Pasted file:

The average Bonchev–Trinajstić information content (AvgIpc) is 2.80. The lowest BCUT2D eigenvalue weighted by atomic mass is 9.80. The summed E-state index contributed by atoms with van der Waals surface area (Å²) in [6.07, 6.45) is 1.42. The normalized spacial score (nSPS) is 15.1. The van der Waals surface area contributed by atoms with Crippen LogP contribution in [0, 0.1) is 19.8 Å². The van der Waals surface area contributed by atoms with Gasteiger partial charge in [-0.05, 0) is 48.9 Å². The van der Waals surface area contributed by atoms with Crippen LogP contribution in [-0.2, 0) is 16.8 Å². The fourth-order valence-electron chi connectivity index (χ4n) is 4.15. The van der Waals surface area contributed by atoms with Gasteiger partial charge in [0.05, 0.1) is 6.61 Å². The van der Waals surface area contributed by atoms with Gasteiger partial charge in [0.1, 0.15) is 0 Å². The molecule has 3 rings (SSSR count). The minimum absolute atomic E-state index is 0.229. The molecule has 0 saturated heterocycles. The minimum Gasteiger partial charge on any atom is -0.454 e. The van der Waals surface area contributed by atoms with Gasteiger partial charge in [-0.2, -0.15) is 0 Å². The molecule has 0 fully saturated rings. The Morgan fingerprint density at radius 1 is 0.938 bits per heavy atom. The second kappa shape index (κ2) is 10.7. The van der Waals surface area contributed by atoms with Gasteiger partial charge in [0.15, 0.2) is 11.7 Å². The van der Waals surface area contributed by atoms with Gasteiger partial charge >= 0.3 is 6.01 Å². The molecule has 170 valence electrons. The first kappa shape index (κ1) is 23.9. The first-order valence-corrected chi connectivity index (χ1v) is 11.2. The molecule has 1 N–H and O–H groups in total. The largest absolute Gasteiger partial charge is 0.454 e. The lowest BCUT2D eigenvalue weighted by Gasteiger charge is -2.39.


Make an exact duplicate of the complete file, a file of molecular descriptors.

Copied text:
The average Bonchev–Trinajstić information content (AvgIpc) is 2.80. The lowest BCUT2D eigenvalue weighted by atomic mass is 9.80. The summed E-state index contributed by atoms with van der Waals surface area (Å²) in [6.07, 6.45) is 1.42. The normalized spacial score (nSPS) is 15.1. The van der Waals surface area contributed by atoms with Crippen LogP contribution in [0, 0.1) is 19.8 Å². The van der Waals surface area contributed by atoms with Gasteiger partial charge in [-0.05, 0) is 48.9 Å². The van der Waals surface area contributed by atoms with Crippen LogP contribution in [-0.2, 0) is 16.8 Å². The fourth-order valence-electron chi connectivity index (χ4n) is 4.15. The van der Waals surface area contributed by atoms with Gasteiger partial charge in [0.05, 0.1) is 6.61 Å². The van der Waals surface area contributed by atoms with Gasteiger partial charge in [0.1, 0.15) is 0 Å². The molecule has 3 rings (SSSR count). The minimum absolute atomic E-state index is 0.229. The molecule has 0 saturated heterocycles. The minimum Gasteiger partial charge on any atom is -0.454 e. The van der Waals surface area contributed by atoms with Gasteiger partial charge in [-0.2, -0.15) is 0 Å². The molecule has 0 fully saturated rings. The Morgan fingerprint density at radius 1 is 0.938 bits per heavy atom. The second kappa shape index (κ2) is 10.7. The van der Waals surface area contributed by atoms with Gasteiger partial charge in [0.15, 0.2) is 11.7 Å². The van der Waals surface area contributed by atoms with Gasteiger partial charge >= 0.3 is 6.01 Å². The molecule has 170 valence electrons. The first kappa shape index (κ1) is 23.9. The first-order valence-corrected chi connectivity index (χ1v) is 11.2. The molecule has 1 N–H and O–H groups in total. The largest absolute Gasteiger partial charge is 0.454 e. The lowest BCUT2D eigenvalue weighted by Gasteiger charge is -2.39.